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“Our students need and deserve teachers, administrators, and school officials who are compassionate, concerned, and committed to making their success the top priority. As a member of the Board of Education, I am dedicated to this goal.”

                                     --Chante Baker Martin

            After graduating from Liberty County High in 2000, Chanté attended Spelman College where she graduated with honors with a degree in English in 2004. At Spelman, she participated in the college honors program, served as chapter president of the National Society of Collegiate Scholars, was a member of the Spelman College Glee Club, and was inducted into several honor societies including the prestigious Phi Beta Kappa Society. Upon graduating from Spelman, Chanté moved directly into a doctoral program at Emory University. There, she worked as an academic advisor in the Office for Undergraduate Education and served as a graduate assistant for the Mellon-Mays Undergraduate Fellowship Summer Institute, a program co-sponsored by the Andrew Mellon Foundation and the United Negro College Fund (UNCF). She also received a Mellon Teaching Fellowship in 2009, which afforded her the opportunity to teach literature courses at her alma mater, Spelman, for one year. In 2010, Chanté earned a PhD in American Studies, with a concentration in 20th-Century African American Literature. In the fall of that year, she joined the faculty of Savannah State University (SSU) as an assistant professor of English.

         In her time at SSU, Chanté has earned tenure and promotion to associate professor, was elected by her peers as coordinator of the University’s English degree program, and, in 2018, she was appointed interim chair of the Department of English, Languages, and Cultures. As an English professor, Chanté teaches courses in African American Literature. Her work has been published in several periodicals and she has presented research at national conferences. For the 2013-2014 academic year, Chanté was selected as a Governor’s Teaching Fellow, a distinction awarded by the University of Georgia’s Institute for Higher Education


            In January 2021, Chanté was appointed Interim Dean of Savannah State’s largest college, the College of Liberal Arts and Social Sciences. CLASS, as it is commonly referred, consists of eleven undergraduate and two graduate degree programs, and it serves nearly all undergraduates who attend SSU. For her work in education, Chanté was awarded the 2021 E.B. Cooper Award for Educational Leadership from the Liberty County NAACP.

       As a member of the Board of Education, Chanté has represented Liberty County as a delegate to the Georgia School Board Association (GSBA) Summer Conference every year since assuming office in 2019.


            Chanté Baker Martin, a proud native of Midway, Georgia, is the only child of two retired educators, Mr. Herman L. and Mrs. Sarah P. Baker. She began her educational journey at the age of 3 when she attended Riceboro Preschool Learning Center, under the direction of the late Mrs. Neloweze Cooper. From there, she completed kindergarten at Jordye Bacon Elementary and attended Liberty Elementary for first through sixth grades. Chanté is a member of the first seventh-grade class at Snelson-Golden Middle School and is an honor graduate of Liberty County High.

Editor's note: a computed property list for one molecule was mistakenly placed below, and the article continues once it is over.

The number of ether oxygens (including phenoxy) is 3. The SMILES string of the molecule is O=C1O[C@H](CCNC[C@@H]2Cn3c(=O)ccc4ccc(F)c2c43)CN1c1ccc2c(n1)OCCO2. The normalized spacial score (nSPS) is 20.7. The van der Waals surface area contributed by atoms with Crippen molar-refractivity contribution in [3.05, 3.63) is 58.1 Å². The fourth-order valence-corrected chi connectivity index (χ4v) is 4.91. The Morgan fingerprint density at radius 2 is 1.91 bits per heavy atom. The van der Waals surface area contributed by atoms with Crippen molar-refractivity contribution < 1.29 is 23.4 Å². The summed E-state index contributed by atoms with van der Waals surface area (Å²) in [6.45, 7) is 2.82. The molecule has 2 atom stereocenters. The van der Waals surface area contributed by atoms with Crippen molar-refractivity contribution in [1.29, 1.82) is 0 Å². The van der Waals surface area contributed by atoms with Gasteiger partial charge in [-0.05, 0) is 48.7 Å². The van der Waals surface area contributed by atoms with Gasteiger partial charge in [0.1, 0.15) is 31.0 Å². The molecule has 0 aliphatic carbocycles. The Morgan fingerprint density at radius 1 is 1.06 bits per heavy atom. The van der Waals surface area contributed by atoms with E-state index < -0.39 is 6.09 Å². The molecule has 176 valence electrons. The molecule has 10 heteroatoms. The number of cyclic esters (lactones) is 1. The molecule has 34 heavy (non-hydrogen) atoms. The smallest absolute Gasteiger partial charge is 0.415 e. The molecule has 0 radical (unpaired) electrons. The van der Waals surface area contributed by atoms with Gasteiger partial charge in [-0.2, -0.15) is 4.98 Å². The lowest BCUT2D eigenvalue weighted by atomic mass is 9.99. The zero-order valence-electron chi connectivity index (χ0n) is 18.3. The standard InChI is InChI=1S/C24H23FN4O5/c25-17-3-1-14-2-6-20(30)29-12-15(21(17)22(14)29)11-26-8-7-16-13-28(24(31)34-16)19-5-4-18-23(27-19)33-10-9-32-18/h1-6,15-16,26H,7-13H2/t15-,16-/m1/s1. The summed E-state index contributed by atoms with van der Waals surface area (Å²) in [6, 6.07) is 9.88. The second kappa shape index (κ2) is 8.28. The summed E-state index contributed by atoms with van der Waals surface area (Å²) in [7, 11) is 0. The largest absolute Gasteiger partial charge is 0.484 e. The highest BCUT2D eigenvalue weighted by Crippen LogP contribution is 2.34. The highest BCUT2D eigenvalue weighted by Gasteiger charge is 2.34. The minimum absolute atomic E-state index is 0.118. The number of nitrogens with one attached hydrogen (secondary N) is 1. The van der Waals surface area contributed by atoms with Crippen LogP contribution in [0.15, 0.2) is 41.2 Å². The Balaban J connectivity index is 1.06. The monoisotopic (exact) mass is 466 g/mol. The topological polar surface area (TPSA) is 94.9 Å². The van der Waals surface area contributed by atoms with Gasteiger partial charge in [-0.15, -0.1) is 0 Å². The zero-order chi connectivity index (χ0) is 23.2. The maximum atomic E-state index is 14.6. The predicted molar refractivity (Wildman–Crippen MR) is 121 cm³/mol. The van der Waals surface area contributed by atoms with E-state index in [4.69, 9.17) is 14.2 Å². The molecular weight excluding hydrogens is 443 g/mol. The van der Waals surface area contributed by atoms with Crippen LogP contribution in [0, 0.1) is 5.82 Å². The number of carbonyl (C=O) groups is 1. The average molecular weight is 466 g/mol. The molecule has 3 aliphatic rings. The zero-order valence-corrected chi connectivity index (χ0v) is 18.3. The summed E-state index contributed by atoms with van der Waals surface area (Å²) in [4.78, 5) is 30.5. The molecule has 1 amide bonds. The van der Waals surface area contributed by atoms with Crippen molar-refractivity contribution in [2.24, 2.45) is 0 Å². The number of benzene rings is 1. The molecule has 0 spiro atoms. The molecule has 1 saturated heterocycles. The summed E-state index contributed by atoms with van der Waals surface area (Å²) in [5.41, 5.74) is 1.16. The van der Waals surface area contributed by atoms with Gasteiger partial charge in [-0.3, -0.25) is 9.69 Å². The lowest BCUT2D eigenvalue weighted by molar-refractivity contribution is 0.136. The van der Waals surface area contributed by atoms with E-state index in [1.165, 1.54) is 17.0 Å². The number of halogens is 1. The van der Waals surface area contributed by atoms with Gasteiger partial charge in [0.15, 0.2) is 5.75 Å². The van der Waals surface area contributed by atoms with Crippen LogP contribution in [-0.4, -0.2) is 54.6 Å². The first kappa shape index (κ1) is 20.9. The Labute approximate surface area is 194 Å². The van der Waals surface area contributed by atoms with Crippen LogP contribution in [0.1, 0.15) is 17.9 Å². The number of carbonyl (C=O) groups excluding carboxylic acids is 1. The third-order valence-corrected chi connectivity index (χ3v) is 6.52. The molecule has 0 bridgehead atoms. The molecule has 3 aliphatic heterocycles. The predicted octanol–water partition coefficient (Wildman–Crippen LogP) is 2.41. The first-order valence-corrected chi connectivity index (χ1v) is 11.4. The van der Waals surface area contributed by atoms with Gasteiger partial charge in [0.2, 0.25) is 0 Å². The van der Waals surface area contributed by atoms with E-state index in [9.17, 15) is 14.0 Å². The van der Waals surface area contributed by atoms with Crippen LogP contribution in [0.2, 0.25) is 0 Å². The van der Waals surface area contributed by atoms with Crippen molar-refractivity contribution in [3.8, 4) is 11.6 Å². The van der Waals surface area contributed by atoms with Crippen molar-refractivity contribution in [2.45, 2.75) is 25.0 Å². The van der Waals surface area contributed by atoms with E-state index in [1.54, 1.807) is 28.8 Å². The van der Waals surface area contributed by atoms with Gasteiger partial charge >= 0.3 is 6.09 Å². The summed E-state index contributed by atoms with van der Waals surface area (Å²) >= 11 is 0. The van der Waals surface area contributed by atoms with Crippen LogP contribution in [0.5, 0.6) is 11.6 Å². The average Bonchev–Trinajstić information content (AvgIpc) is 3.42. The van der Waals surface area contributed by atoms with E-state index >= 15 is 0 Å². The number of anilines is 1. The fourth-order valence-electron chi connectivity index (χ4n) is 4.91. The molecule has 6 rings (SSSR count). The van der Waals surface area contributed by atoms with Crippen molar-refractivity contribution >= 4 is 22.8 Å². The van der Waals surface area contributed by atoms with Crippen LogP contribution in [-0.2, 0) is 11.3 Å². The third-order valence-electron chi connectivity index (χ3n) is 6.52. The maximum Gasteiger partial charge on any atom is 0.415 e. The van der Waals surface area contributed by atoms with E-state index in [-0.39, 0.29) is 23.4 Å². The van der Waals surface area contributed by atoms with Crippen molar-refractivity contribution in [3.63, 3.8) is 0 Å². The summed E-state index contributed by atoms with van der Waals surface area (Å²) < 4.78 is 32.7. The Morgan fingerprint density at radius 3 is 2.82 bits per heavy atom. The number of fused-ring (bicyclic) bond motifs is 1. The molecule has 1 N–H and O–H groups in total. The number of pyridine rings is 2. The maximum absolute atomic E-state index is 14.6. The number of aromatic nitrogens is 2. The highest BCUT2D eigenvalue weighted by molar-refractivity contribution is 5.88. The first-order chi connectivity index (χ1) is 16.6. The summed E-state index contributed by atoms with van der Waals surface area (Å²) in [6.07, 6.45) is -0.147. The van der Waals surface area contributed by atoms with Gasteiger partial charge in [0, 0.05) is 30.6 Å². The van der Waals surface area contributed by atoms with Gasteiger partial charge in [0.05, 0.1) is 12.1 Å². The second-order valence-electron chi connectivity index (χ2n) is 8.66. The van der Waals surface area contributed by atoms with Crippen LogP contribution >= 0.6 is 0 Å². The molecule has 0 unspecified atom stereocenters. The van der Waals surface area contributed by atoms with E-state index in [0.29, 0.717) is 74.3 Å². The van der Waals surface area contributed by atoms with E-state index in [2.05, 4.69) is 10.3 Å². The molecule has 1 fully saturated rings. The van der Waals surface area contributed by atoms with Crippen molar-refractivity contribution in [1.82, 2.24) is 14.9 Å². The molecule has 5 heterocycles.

While a student in the Liberty County School System, Chanté was well-known. She was frequently recognized for her academic achievements and, as an elementary schooler, she often sang at system-wide events including the annual Teacher’s Convocation. In 1996, Chanté was asked to sing for a county-wide rally in honor of the arrival of the Olympic Torch to Hinesville. As a middle schooler, she served as a peer-mediator, often identified to mediate conflicts not only between students but also between students and teachers. In high school, she served as a role model for the D.A.R.E. program, president of her junior class, and she was voted by her peers as “Most Likely to Succeed” in her senior year.  Outside of school, she was actively involved in her church, Beach Hill Missionary Baptist, and was a part of different civic organizations including the Girl Scouts of America.

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        In her first year on the Board, Chanté was appointed to GSBA’s Rural Education Taskforce and, in 2021, she served on the Association's Government Operations Committee. She also was invited to serve on the Operations Committee in 2022.

       Chanté’s service to the Liberty County School System existed before she was elected to represent District 5. Since returning “home” in 2010, she has volunteered with various projects to include: co-facilitating a parent involvement workshop at Bradwell Institute, volunteering at Bradwell’s "Georgia Apply to College Day," serving as the speaker for Waldo Pafford Elementary School's Fifth Grade Graduation and serving as a judge for school- and county-level "Poetry Out Loud" Competitions. As a Board member, Chanté served as the guest speaker for Liberty County High School’s National Honor Society Induction in 2019. In 2022, she served as a guest reader at Lyman Hall Elementary in honor of Black History Month.


            Chanté is a member of Baconton Missionary Baptist Church, Hinesville Alumnae Chapter of Delta Sigma Theta Sorority, Inc. and Limerick Chapter #336, Order of the Eastern Star, all in Liberty County. She resides in Allenhurst with her husband, Attorney Reginald C. Martin, and their daughter, Olivia.

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